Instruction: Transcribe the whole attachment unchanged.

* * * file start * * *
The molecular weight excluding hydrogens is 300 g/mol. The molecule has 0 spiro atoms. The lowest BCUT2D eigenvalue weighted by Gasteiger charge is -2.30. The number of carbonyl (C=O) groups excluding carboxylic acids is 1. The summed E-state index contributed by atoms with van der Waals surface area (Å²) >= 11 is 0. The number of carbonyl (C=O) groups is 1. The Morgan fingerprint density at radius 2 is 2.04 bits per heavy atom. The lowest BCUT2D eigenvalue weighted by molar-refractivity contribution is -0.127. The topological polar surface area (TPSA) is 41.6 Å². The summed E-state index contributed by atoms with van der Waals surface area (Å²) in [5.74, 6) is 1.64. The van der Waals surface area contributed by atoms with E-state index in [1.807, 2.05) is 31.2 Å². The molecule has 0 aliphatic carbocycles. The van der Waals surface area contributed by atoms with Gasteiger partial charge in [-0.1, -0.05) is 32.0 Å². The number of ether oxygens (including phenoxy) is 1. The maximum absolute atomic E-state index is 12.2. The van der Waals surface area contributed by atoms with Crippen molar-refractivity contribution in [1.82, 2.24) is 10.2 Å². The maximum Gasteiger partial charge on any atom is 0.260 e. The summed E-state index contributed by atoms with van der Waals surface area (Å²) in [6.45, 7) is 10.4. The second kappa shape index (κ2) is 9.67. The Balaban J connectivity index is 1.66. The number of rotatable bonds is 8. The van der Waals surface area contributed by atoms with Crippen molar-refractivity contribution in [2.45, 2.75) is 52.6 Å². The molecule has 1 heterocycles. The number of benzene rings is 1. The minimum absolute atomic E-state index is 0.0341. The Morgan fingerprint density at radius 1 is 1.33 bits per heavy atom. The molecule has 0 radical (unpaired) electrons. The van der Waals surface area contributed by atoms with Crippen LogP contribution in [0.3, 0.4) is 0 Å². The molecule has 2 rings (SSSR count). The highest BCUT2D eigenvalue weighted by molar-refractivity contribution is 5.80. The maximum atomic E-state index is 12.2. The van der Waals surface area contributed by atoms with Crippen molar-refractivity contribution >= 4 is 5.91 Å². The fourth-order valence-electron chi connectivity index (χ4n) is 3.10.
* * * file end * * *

The molecular weight excluding hydrogens is 300 g/mol. The molecule has 0 spiro atoms. The lowest BCUT2D eigenvalue weighted by Gasteiger charge is -2.30. The number of carbonyl (C=O) groups excluding carboxylic acids is 1. The summed E-state index contributed by atoms with van der Waals surface area (Å²) >= 11 is 0. The number of carbonyl (C=O) groups is 1. The Morgan fingerprint density at radius 2 is 2.04 bits per heavy atom. The lowest BCUT2D eigenvalue weighted by molar-refractivity contribution is -0.127. The topological polar surface area (TPSA) is 41.6 Å². The summed E-state index contributed by atoms with van der Waals surface area (Å²) in [5.74, 6) is 1.64. The van der Waals surface area contributed by atoms with E-state index in [1.807, 2.05) is 31.2 Å². The molecule has 0 aliphatic carbocycles. The van der Waals surface area contributed by atoms with Gasteiger partial charge in [-0.1, -0.05) is 32.0 Å². The number of ether oxygens (including phenoxy) is 1. The maximum absolute atomic E-state index is 12.2. The van der Waals surface area contributed by atoms with Crippen molar-refractivity contribution in [1.82, 2.24) is 10.2 Å². The maximum Gasteiger partial charge on any atom is 0.260 e. The summed E-state index contributed by atoms with van der Waals surface area (Å²) in [6.45, 7) is 10.4. The second kappa shape index (κ2) is 9.67. The Balaban J connectivity index is 1.66. The number of rotatable bonds is 8. The van der Waals surface area contributed by atoms with Crippen molar-refractivity contribution in [2.45, 2.75) is 52.6 Å². The molecule has 1 heterocycles. The number of benzene rings is 1. The minimum absolute atomic E-state index is 0.0341. The Morgan fingerprint density at radius 1 is 1.33 bits per heavy atom. The molecule has 0 radical (unpaired) electrons. The van der Waals surface area contributed by atoms with Crippen LogP contribution in [0.3, 0.4) is 0 Å². The molecule has 2 rings (SSSR count). The highest BCUT2D eigenvalue weighted by molar-refractivity contribution is 5.80. The maximum atomic E-state index is 12.2. The van der Waals surface area contributed by atoms with Crippen molar-refractivity contribution >= 4 is 5.91 Å². The fourth-order valence-electron chi connectivity index (χ4n) is 3.10.